By Erik Garcia
Activists (myself included) took to the streets of SanTana on Thursday demanding the release of the remaining transgender womxn detained at Santa Ana city jail. We marched on La Cuatro in downtown SanTana and took Sasscer Park, where members from Orange County Immigrant Youth United (OCIYU) and Immigrant Youth Coalition (IYC) spoke on the need enhance the voice of undocumented transgender womxn who were detained in the cages some city leaders claim to be a model for other facilities.
The voices of the womxn themselves proved most important as they relayed experiences of the jail’s inhumane conditions and psychological trauma that comes with being incarcerated. One womxn went so far as to say that she was convinced that there is nothing in life she will ever endure that could possibly be worse than being detained. No matter how much we advocate and support, we will never truly understand the suffering of the undocumented trans community, who are, in many cases, seeking asylum in the United States.
After hearing truths and revitalizing our need to take direct action, we walked from Sasscer Park toward Flower Street, then down Santa Ana Boulevard. Eventually, we took the intersection on Flower and Civic Center Drive chanting, “If we don’t get no justice, you don’t get no peace.” This slogan is everything to our cause. We seek justice for our community. We seek liberation from detention. We seek a change to the criminalization of undocumented communities, especially the trans community.
After shutting down the intersection, we marched on the Santa Ana jail where Immigration and Customs Enforcement (ICE) is formally ending its detention contract later this month on May 24. The stories of transgender womxn formerly detained there took center stage again. The voices resonated with me, an undocumented cishet male who admittedly will never truly understand the struggle of a detained transgender womxn. Even with that, people like myself have a duty to ensure their struggle doesn’t go ignored.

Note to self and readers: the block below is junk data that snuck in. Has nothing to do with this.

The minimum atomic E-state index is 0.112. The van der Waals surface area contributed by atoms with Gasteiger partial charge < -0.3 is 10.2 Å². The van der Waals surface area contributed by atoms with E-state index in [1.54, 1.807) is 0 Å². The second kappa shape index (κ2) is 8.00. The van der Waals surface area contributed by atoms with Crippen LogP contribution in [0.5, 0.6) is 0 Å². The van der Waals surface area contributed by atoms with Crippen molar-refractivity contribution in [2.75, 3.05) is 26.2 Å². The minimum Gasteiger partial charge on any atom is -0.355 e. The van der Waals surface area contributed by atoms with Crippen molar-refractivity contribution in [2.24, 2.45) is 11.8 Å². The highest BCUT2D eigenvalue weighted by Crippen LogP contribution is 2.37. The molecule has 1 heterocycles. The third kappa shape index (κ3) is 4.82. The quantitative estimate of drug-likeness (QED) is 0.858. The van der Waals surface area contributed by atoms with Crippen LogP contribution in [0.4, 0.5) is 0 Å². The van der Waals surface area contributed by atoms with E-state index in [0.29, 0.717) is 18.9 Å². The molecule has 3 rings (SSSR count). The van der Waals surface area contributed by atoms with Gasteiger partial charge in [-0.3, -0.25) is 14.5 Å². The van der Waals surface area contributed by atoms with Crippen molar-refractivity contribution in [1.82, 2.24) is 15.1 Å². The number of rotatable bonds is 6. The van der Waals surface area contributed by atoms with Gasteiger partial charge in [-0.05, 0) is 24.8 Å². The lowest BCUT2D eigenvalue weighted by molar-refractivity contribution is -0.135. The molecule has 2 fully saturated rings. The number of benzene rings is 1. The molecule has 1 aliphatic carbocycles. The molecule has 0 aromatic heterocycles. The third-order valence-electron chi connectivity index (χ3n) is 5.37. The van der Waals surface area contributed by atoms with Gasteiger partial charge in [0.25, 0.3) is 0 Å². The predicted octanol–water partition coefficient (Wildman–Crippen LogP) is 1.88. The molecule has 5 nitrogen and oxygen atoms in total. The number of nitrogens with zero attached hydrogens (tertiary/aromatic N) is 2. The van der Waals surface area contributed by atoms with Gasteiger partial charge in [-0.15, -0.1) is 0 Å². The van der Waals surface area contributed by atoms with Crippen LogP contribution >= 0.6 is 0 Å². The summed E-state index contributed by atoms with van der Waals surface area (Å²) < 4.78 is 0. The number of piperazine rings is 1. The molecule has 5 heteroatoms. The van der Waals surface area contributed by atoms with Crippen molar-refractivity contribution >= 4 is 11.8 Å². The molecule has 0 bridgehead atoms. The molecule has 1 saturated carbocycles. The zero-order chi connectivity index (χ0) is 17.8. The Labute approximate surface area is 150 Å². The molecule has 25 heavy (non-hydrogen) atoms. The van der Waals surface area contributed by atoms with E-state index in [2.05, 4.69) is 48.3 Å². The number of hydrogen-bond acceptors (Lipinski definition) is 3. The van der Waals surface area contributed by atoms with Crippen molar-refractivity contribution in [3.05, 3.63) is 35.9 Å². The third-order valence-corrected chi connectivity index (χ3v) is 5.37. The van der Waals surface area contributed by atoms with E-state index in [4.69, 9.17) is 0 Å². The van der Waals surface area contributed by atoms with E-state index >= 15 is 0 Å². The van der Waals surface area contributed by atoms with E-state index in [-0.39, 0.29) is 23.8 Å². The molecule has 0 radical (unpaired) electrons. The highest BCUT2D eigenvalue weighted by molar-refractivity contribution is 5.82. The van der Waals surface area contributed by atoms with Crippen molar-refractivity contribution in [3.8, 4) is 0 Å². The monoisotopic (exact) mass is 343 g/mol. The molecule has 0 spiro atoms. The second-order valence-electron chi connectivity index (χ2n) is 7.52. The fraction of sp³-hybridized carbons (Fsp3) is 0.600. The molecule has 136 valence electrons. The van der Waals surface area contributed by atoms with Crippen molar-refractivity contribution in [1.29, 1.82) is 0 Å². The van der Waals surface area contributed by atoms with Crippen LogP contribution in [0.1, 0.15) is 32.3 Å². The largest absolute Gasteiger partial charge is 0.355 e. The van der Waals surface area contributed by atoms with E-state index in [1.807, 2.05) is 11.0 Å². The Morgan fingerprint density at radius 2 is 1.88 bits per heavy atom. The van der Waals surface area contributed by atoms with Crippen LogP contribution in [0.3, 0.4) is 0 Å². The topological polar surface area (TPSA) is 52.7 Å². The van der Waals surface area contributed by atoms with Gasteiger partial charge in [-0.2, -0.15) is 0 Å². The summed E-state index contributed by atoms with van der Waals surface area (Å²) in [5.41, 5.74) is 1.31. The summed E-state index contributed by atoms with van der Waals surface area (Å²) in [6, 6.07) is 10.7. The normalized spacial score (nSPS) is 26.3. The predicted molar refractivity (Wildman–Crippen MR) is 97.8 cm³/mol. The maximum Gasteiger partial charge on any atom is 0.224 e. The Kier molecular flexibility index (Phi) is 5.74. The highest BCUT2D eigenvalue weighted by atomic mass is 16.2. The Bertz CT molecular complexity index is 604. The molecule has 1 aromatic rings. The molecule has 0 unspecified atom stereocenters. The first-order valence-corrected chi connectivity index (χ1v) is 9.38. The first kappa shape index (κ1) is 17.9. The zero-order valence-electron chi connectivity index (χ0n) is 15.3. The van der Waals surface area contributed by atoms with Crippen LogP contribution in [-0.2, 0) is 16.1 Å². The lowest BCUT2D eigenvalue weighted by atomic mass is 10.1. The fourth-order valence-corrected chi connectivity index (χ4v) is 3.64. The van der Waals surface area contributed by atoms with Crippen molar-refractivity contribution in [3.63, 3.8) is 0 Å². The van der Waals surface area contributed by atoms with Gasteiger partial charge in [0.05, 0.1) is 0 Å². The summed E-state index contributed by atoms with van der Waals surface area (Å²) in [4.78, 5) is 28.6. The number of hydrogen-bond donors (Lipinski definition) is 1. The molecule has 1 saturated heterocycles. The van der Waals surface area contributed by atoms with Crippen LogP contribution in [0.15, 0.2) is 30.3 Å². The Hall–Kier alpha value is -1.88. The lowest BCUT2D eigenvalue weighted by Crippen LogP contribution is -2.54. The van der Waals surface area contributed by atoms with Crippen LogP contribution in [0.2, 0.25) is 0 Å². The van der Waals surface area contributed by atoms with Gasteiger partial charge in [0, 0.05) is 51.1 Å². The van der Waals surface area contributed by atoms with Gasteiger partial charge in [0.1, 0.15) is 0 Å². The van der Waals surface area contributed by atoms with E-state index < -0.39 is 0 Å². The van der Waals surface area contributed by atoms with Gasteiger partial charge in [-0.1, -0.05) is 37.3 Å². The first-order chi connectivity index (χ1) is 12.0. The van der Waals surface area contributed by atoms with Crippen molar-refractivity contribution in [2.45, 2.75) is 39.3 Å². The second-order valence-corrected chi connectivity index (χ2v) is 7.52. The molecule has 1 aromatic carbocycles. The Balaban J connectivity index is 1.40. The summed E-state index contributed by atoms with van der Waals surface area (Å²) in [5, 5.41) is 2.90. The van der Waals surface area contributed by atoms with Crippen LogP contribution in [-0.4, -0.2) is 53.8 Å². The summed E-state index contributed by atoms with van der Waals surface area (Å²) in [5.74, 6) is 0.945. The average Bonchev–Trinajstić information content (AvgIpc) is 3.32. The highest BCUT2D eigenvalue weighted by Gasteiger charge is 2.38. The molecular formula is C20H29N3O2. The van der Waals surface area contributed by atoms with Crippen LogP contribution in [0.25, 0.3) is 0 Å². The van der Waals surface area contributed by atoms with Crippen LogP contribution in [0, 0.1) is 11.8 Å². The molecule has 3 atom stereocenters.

The Santa Ana jail is hailed by some of city leaders as a model facility for transgender immigrant detainees but no place that cages people, even in trans-specific pods, is humane no matter how much dressing pols put on it. The testimonies outside the jail and at past Santa Ana city council meetings contradict the praise. We’ve heard the experiences of transgender womxn and their cries of suffering. We’ve heard of the inadequate health care provided. We’ve heard of the abuse by some officers. We’ve heard of the unbearable food.
Despite all that we’ve heard, we refuse to listen. Everyone wants to advocate for the “Dreamer.” The student who didn’t have a choice when brought to this country and is attending college, seems to be the only palatable narrative for advocacy. But what about womxn like Mary, who ICE plans to transfer from Santa Ana jail to a detention facility in New Mexico TODAY?
If we don’t advocate for Mary’s release and others like her, who will?